Aunt Minnie (8/10, Casey) reports that “synthetic 2D mammograms received the thumbs up for breast cancer screening from researchers at the Hospital of the University of Pennsylvania...in” an “article published in Radiology.” The researchers “say the exams are good enough to replace conventional digital mammography studies as a complement to digital breast tomosynthesis (DBT).”
HealthDay (8/8, Reinberg) reports that research suggests “overweight and obese women who eat a Western-style diet may develop more dense breast tissue.” Researchers looked at data on approximately 3,500 women. The researchers “also rated the density of the women’s breast tissue as seen on a mammogram.” The investigators found that “the women were about 41 percent more likely to have denser breast tissue than women who ate a Mediterranean-type diet.” The findings were published Obstetrics and Gynecology.
Aunt Minnie (8/5) reports that research suggests “shear-wave elastography measurements of tumor stiffness can predict early on if breast cancer patients won’t respond to neoadjuvant chemotherapy, enabling clinicians to quickly switch to a different treatment strategy.” Investigators “found that those who ultimately responded to neoadjuvant chemotherapy had much greater reduction in tumor stiffness measurements after two cycles of treatment than nonresponders.” Aunt Minnie adds, “Using a defined tissue stiffness threshold cutoff value, shear-wave elastography would have yielded 72.9% sensitivity and 85.7% specificity for predicting treatment response, according to the” researchers. The findings were published in the Journal of Ultrasound in Medicine.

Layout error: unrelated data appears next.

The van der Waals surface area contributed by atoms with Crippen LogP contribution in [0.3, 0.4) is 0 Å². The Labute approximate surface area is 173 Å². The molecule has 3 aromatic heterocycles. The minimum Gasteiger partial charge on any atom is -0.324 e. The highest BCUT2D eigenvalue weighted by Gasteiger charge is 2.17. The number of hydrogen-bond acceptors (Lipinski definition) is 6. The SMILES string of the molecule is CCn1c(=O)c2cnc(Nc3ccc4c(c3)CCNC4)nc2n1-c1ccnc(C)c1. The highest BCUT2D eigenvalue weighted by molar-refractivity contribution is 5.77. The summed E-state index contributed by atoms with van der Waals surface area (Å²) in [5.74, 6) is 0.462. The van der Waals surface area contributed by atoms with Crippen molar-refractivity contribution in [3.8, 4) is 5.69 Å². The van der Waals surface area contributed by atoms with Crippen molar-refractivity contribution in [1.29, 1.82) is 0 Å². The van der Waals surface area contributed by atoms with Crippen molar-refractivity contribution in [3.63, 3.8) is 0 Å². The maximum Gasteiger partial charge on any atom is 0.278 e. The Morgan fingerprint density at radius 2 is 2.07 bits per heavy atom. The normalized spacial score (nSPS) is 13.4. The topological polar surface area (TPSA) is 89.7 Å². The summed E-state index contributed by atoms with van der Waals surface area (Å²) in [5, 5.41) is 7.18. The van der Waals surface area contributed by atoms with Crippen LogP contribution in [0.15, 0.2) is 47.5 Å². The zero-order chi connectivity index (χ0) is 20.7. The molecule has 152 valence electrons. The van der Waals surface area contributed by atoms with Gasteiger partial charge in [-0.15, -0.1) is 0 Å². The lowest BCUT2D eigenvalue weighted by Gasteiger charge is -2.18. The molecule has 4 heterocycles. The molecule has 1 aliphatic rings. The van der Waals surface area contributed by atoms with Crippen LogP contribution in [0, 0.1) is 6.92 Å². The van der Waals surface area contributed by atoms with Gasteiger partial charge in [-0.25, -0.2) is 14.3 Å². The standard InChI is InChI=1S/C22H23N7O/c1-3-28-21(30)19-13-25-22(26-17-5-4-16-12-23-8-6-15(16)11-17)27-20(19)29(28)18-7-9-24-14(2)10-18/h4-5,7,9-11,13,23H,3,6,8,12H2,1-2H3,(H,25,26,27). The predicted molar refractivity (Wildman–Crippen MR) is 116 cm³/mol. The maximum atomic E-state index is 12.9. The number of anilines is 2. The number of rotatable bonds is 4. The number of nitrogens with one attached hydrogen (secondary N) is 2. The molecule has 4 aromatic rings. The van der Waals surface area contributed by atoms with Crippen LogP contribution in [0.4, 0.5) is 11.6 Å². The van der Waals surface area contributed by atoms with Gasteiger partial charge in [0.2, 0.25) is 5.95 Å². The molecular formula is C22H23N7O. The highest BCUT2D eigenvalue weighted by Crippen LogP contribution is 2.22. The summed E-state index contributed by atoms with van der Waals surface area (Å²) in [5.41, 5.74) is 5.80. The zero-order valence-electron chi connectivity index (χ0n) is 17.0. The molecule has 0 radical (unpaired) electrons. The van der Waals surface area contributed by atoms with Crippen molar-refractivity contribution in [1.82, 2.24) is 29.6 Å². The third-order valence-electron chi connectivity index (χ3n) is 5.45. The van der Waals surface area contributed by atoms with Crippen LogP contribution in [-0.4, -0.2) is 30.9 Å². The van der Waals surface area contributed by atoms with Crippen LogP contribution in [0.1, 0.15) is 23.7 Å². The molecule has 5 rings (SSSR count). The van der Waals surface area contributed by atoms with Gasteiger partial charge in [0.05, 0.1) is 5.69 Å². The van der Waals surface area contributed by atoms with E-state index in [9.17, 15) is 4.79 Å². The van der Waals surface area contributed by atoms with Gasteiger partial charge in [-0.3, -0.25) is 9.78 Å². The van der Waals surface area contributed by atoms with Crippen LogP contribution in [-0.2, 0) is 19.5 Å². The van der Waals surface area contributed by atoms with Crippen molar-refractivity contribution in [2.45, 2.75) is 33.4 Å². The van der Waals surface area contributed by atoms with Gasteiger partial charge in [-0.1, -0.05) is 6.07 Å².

Aunt Minnie (8/1) reports a study published in the August issue of the American Journal of Roentgenology found that molecular breast imaging (MBI) can be an “effective option” for scanning women with dense breast tissue. Lead author Dr. Robin Shermis from ProMedica Breast Care in Toledo, Ohio, told AuntMinnie.com that MBI is “a very effective adjunct screening modality to mammography,” noting it is “easy to use, it’s inexpensive, and it’s safe.” 1,696 women with dense breasts and negative mammography results participated in the study. After undergoing screening with molecular breast imaging, “MBI detected 13 cancers that mammography didn’t identify; seven were in heterogeneously dense tissue and six were in extremely dense tissue. Eleven of the 13 cancers were invasive.” The authors also concluded “MBI also beat ultrasound when it came to incremental cancer detection and PPV for biopsy.”